Safe and Effective Nursing Environment Module B Meeting Basic Human Needs Topics: Safety: Risk According to Developmental Level Use of Restraints Maintaining Hygiene Oxygenation Needs Client ’ s Need for Sleep Nutritional Needs Urinary Elimination Needs Bowel Elimination Needs Note: SECE concepts will be reinforced before with we proceed with the second packet (Physiologic Integrity)
I. Safety: Risks According to Developmental Level A. Infant, toddler, and preschooler 1. Home accidents a. In infants, common accidents are suffocation, falls, and burns; infants are completely dependent on caregivers and are unaware of dangers in environment b. Among toddlers and preschoolers, common accidents include poisoning, falls, burns, playground and street-related injuries; because of their in-creased activity, curiosity, and immaturity, they are more susceptible to injury 2. Health education is a must for parents and should include several elements a. Knowledge of the child's developmental abilities (e.g., toddler's mobility and curiosity, preschooler's increased activity and clumsiness) b. Control of environment (cover electric outlets, coil electrical cords out of reach, keep cleaning supplies and medicines locked) c. Supervision (swimming, playgrounds) d. First aid measures 3. Safety education for the child should include playing in safe areas, dangers of playing with matches, avoiding strangers, and obeying traffic signals B. School-age child 1. Transportation-related injuries: not wearing seatbelts or life-preservers; school-age children are active and may not pay attention to directions 2. Sports-related injuries: drowning, accidents while biking, skateboarding, or playing baseball — usually related to not obeying rules and intense competition C. Adolescent 1. Substance abuse: experimentation with drugs, and risk-taking often because of peer pressure 2. Recklessness in driving, sports, and lifestyle choices such as unprotected sex, which are often influenced by the following: a. Feelings of immortality b. A distortion in adolescent egocentric thinking c. A notion they are invulnerable to risks that affect others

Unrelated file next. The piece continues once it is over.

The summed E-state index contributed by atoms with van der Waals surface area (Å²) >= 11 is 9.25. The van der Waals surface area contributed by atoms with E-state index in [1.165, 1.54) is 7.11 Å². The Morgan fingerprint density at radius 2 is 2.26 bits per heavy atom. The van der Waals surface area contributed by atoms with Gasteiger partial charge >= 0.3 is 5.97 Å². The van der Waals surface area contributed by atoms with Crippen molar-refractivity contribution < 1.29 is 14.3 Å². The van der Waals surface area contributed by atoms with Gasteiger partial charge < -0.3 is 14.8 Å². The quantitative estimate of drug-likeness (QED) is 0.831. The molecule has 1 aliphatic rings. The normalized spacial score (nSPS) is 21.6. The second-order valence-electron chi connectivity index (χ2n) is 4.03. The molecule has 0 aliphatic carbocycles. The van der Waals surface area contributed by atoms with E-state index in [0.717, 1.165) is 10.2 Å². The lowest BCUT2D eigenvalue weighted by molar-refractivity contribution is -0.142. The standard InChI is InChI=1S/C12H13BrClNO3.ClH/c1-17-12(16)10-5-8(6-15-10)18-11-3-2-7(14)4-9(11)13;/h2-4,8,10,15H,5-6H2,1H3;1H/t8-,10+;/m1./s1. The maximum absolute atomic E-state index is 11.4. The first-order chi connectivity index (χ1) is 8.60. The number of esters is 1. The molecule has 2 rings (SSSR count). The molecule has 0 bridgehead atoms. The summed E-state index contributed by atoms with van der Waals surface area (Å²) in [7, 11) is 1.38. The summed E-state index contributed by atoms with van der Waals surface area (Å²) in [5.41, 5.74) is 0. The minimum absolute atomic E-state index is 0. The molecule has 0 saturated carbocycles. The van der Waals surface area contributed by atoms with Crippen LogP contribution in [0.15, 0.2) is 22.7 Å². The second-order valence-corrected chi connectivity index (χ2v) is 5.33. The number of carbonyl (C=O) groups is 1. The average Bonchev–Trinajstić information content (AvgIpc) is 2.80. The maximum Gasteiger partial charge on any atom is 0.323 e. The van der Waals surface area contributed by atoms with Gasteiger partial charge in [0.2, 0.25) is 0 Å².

D. Adult 1. Lifestyle habits: exposure to the sun, not wearing a seatbelt, or driving while intoxicated 2. Stress-related illnesses: inability to cope with stress can precipitate suicide, road rage, and accident proneness E. Older adult 1. Accidents from falls, driving, and thermal injuries a. Visual difficulties, decreased hearing, slower reflexes, poor balance and co-ordination, impaired mobility, and changes in depth perception contribute to falls and driving accidents b. Neurologic disorders such as Parkinson's disease or stroke lead to difficulty with movement and weakness, predisposing the person to falls c. Diseases of the spinal cord interfere with the ability to feel discomfort and can lead to thermal injuries 2. Change in mental status related to multiple medications a. Older clients taking antihypertensive or diuretics may have postural hypotension;
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- Fall '17
- Adrian Hailey